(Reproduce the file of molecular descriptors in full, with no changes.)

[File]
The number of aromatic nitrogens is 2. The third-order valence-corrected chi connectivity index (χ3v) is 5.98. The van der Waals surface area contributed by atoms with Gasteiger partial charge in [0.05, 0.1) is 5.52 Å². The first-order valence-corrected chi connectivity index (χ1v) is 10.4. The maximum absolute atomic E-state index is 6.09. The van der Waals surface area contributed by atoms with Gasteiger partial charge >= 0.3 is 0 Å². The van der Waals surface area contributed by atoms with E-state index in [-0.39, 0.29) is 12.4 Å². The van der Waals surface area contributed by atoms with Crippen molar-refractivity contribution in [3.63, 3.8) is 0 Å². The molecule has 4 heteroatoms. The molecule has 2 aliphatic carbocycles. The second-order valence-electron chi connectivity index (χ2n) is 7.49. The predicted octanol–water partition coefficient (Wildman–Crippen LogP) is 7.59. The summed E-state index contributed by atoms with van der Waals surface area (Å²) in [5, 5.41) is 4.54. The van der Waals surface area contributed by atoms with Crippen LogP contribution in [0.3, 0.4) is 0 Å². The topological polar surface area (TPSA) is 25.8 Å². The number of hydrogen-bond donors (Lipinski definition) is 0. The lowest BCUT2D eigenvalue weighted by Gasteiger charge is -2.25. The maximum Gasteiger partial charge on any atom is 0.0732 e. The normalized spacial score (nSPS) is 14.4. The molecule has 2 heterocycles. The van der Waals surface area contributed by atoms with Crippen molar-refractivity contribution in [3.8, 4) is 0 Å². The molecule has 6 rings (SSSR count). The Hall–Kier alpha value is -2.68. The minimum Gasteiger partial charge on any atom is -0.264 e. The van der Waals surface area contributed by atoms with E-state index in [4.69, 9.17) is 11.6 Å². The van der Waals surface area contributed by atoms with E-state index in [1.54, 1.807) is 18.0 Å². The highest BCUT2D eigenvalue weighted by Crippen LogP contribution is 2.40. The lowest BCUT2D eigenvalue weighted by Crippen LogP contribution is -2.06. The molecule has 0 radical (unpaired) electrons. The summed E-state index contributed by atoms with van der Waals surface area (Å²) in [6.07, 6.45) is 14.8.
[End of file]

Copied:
The number of aromatic nitrogens is 2. The third-order valence-corrected chi connectivity index (χ3v) is 5.98. The van der Waals surface area contributed by atoms with Gasteiger partial charge in [0.05, 0.1) is 5.52 Å². The first-order valence-corrected chi connectivity index (χ1v) is 10.4. The maximum absolute atomic E-state index is 6.09. The van der Waals surface area contributed by atoms with Gasteiger partial charge >= 0.3 is 0 Å². The van der Waals surface area contributed by atoms with E-state index in [-0.39, 0.29) is 12.4 Å². The van der Waals surface area contributed by atoms with Crippen molar-refractivity contribution in [3.63, 3.8) is 0 Å². The molecule has 4 heteroatoms. The molecule has 2 aliphatic carbocycles. The second-order valence-electron chi connectivity index (χ2n) is 7.49. The predicted octanol–water partition coefficient (Wildman–Crippen LogP) is 7.59. The summed E-state index contributed by atoms with van der Waals surface area (Å²) in [5, 5.41) is 4.54. The van der Waals surface area contributed by atoms with Crippen LogP contribution in [0.3, 0.4) is 0 Å². The topological polar surface area (TPSA) is 25.8 Å². The number of hydrogen-bond donors (Lipinski definition) is 0. The lowest BCUT2D eigenvalue weighted by Gasteiger charge is -2.25. The maximum Gasteiger partial charge on any atom is 0.0732 e. The normalized spacial score (nSPS) is 14.4. The molecule has 2 heterocycles. The van der Waals surface area contributed by atoms with Crippen molar-refractivity contribution in [3.8, 4) is 0 Å². The molecule has 6 rings (SSSR count). The Hall–Kier alpha value is -2.68. The minimum Gasteiger partial charge on any atom is -0.264 e. The van der Waals surface area contributed by atoms with E-state index in [4.69, 9.17) is 11.6 Å². The van der Waals surface area contributed by atoms with E-state index in [1.54, 1.807) is 18.0 Å². The highest BCUT2D eigenvalue weighted by Crippen LogP contribution is 2.40. The lowest BCUT2D eigenvalue weighted by Crippen LogP contribution is -2.06. The molecule has 0 radical (unpaired) electrons. The summed E-state index contributed by atoms with van der Waals surface area (Å²) in [6.07, 6.45) is 14.8.